Madam, I have just talked about the issue of land. However, this Government is aware that because of their very skewed land allocation process, the majority of Zambians do not have title to land. That is the reason why, in the recent past, we have heard of Zambians who deserve to be empowered by this Government being displaced in the interest of foreigners. Sichifulo is a question at hand. The people who deserved to be empowered by agricultural support were displaced from their own land for whose sake?

Major Chizhyuka: My mother!

Mr Lubinda: They were displaced because some foreigners had to go there for the sake of creating employment.

Hon. Opposition Members: Hear, hear!

Mr Lubinda: Do the people of Sichifulo want employment? The people of Sichifulo want land and empowerment programmes for them to produce maize and employ themselves.

Hon. Opposition Members: Hear, hear!

Mr Lubinda: They want land for them to rear goats and cattle and not to be employees. This Government, in its very strange way of thinking, brought in a foreigner and said, “All of you abandon your fields and come and work here. Come and labour.” Is that what you call empowering? Obviously not!

Madam Speaker, look at the issue of Baobab Land. Lusaka City Council demarcated that land to empower citizens. What did we do to that land? We grabbed it from the citizens and gave it to one company. Are we empowering citizens? Now, that same company is asking for much more than what Lusaka City Council was asking for a plot on that same piece of land. Who have we empowered then? Can this Government ever claim that it has any serious programmes to empower Zambians?

Mr Syakalima: No!

Mr Lubinda: The answer is an emphatic no.

Madam, one of my colleagues spoke about Multi-Facility Economic Zones (MFEZs). Let me state that nobody is against foreign investment but what the Zambians are against is this bias against them by their Government in their own country. If there is bias against Zambians in Zambia, for goodness’s sake, where will they receive any favour? They will not go to Malaysia and be treated favourably in Malaysia. If they are denied their birth right in their country, then you have damned them to disempowerment and to their early graves. Who is responsible? It is the Government that is disempowering them.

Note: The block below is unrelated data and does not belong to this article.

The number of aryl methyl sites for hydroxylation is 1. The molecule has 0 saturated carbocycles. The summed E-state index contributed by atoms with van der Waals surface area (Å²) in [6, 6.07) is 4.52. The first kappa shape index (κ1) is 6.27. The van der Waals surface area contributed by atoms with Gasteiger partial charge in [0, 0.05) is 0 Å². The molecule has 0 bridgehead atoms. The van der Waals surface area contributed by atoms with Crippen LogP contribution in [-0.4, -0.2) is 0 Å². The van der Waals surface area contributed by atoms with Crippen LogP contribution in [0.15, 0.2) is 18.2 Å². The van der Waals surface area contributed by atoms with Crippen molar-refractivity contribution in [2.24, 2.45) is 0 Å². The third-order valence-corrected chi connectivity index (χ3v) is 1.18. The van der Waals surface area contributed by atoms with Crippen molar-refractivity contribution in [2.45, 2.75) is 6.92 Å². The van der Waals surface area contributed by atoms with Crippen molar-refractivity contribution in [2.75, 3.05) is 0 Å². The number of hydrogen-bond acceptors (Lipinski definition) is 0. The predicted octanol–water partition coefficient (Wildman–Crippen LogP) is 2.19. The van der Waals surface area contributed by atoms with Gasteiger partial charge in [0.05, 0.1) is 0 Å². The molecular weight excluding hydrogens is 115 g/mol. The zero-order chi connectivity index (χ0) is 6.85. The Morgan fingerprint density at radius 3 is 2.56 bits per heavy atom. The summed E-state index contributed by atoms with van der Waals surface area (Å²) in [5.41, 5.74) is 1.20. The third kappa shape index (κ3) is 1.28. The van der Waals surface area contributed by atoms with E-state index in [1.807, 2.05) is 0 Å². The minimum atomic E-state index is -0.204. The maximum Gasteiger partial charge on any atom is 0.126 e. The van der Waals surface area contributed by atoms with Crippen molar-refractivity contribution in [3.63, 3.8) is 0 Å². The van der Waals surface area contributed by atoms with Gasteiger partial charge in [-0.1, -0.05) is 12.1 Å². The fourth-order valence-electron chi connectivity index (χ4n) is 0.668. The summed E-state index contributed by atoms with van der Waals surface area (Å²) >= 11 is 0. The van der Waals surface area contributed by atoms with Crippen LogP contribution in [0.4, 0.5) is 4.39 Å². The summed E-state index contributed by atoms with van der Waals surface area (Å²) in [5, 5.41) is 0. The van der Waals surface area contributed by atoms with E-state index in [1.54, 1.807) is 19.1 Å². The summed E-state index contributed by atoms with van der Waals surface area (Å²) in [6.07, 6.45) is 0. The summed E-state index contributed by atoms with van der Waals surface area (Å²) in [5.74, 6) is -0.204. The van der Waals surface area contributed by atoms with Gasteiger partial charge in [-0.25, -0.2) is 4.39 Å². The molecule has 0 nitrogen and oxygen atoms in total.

Madam Speaker, how do you expect this country …

Dr Chituwo: On a point of order, Madam.

Madam Deputy Speaker: A point of order is raised.

Dr Chituwo: Madam Speaker, I rise on a serious point of order. Is the hon. Member of Parliament for Kabwata in order to blatantly ignore the glaring example of a project to empower indigenous Zambians, which he has heard about, which, only yesterday, was implemented by this Government to a tune of US $5.9 million in Manyonyo and Nega Nega? Over 500 hectares of land has been allocated to the people so that they can gain income to reduce poverty. Is he in order to ignore such an excellent example which the region wants to come and see as a model of empowering our indigenous Zambians? Is he in order?

Hon. Government Members: Hear, hear!

Madam Deputy Speaker: I think that point of order is offering information. The hon. Member may use that as one example of empowerment.

You may continue, please.

Mr Lubinda: Madam Speaker, reference has been made to Dubai but, again, I would like to appeal to us that when we make references like that, we must make full disclosure of information. I agree with the hon. Minister who said that when we travel, we must ask and read widely. There are many people in this House who read very extensively.